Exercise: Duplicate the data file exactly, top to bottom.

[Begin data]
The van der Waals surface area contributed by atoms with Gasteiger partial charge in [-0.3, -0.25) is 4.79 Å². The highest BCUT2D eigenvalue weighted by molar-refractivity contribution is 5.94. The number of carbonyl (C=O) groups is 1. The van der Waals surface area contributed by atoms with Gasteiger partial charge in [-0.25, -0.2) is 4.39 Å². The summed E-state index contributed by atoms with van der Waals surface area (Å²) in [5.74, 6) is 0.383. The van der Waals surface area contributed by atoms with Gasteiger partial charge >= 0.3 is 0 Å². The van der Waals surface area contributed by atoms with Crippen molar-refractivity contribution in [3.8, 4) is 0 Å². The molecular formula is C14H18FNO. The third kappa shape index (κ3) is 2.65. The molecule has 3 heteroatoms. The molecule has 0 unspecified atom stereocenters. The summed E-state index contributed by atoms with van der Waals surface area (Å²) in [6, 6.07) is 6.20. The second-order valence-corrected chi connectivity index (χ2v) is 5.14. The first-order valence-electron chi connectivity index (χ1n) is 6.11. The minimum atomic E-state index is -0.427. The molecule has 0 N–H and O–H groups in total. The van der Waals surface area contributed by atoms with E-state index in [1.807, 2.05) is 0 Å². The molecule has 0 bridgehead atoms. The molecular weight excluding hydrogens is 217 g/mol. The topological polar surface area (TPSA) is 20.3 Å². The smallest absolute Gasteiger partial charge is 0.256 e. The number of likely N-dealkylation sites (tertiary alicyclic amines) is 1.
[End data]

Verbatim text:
The van der Waals surface area contributed by atoms with Gasteiger partial charge in [-0.3, -0.25) is 4.79 Å². The highest BCUT2D eigenvalue weighted by molar-refractivity contribution is 5.94. The number of carbonyl (C=O) groups is 1. The van der Waals surface area contributed by atoms with Gasteiger partial charge in [-0.25, -0.2) is 4.39 Å². The summed E-state index contributed by atoms with van der Waals surface area (Å²) in [5.74, 6) is 0.383. The van der Waals surface area contributed by atoms with Gasteiger partial charge >= 0.3 is 0 Å². The van der Waals surface area contributed by atoms with Crippen molar-refractivity contribution in [3.8, 4) is 0 Å². The molecular formula is C14H18FNO. The third kappa shape index (κ3) is 2.65. The molecule has 3 heteroatoms. The molecule has 0 unspecified atom stereocenters. The summed E-state index contributed by atoms with van der Waals surface area (Å²) in [6, 6.07) is 6.20. The second-order valence-corrected chi connectivity index (χ2v) is 5.14. The first-order valence-electron chi connectivity index (χ1n) is 6.11. The minimum atomic E-state index is -0.427. The molecule has 0 N–H and O–H groups in total. The van der Waals surface area contributed by atoms with E-state index in [1.807, 2.05) is 0 Å². The molecule has 0 bridgehead atoms. The molecular weight excluding hydrogens is 217 g/mol. The topological polar surface area (TPSA) is 20.3 Å². The smallest absolute Gasteiger partial charge is 0.256 e. The number of likely N-dealkylation sites (tertiary alicyclic amines) is 1.